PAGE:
Troubled pan-African housing financier Shelter Afrique needs a further Sh10 billion this year to finance existing project obligations and meet liquidity ratio requirements.
This is in addition to the Sh2.9 billion cash injection from the African Development Bank (AfDB), part of which was only approved last week.
Documents seen by the Business Daily that were issued to Shelter Afrique shareholders during the firm’s extraordinary general meeting at the end of January indicated that it requires a minimum of Sh13.3 billion ($127.96 million) to meet “2017 committed obligations and 15 per cent liquidity ratio”.
The AfDB last week approved a $20 million (Sh2.01 billion) bailout loan to Shelter Afrique, saving the troubled pan-African mortgage lender from an imminent liquidity crunch — it had told shareholders that liquidity would run out by March 24.
The lender had earlier this month—on February 1 — disbursed to Shelter Afrique $8.2 million (Sh844.6 million) in equity investment.
Shelter Afrique’s hope for funds to bridge the financing gap lie on the other shareholders — the 44 African States including Kenya — that agreed to pay up their share capital commitments of about Sh12 billion ($116 million) by end of 2017.
“With additional equity support, Shelter Afrique will be in a stronger position to finance an increasing number of projects whether directly or indirectly,” said AfDB in a statement.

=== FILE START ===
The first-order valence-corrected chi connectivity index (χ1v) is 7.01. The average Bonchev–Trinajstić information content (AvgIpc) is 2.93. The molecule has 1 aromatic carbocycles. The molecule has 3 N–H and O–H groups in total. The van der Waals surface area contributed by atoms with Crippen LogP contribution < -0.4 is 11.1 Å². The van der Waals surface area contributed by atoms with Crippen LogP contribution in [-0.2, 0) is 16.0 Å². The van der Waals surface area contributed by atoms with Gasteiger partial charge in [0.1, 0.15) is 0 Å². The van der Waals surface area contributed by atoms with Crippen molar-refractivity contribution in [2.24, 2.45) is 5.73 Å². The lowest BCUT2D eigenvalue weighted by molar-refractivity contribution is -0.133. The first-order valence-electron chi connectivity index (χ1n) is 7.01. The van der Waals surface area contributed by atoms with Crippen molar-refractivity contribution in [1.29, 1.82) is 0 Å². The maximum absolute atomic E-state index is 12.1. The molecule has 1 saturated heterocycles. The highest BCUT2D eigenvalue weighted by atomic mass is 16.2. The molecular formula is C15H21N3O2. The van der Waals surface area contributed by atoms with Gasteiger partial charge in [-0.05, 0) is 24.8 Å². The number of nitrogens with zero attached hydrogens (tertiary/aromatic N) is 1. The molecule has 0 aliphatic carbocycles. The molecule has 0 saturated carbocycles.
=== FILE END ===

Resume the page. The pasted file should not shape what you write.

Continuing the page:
“At the EGM, shareholders present unanimously resolved to pay up their share capital commitments of approximately $116 million as soon as possible or to face temporary suspension from membership if not done by the end of 2017.”
Shelter Afrique, which is headquartered in Nairobi, is owned by 44 African countries together with the AfDB and African Reinsurance Corporation.
Kenya is the largest shareholder of Shelter Afrique among other governments with an 11.16 per cent stake, second to AfDB’s majority share of 22.7 per cent.
The housing developer has in recent months been in the eye of a financial storm after allegations of lax lending practices and accounts manipulation at the mortgage lender.
Earlier in the month, Shelter Afrique managing director James Mugerwa resigned following members’ adoption of a forensic audit report done by consultancy firm Deloitte implicating him in financial impropriety.
The financial ills at Shelter Afrique came to light in September last year when the firm’s head of finance Godfrey Waweru blew the whistle via an email on the financial health of the mortgage lender.
The official had accused Mr Mugerwa of dishing out sub-prime mortgages resulting in 59 per cent of Shelter Afrique’s $246.3 million (Sh24.63 billion) loan book being non-performing as at February last year.
Deloitte recommended “disciplinary action against all members of the loans committee who were involved in making irregular restructuring and provisioning decisions for the aforementioned loans”.
The shareholders also agreed to expand the shareholders base to include non-African investors this year.
The firm created a new class of shares (Class C) which will be issued to non-African countries and development finance institutions, with China a likely suitor.
Hitherto, the pan-African lender’s ownership was limited to African states (Class A) as well as Africa-focused multilateral lenders (Class B) where AfDB and Africa Re fall.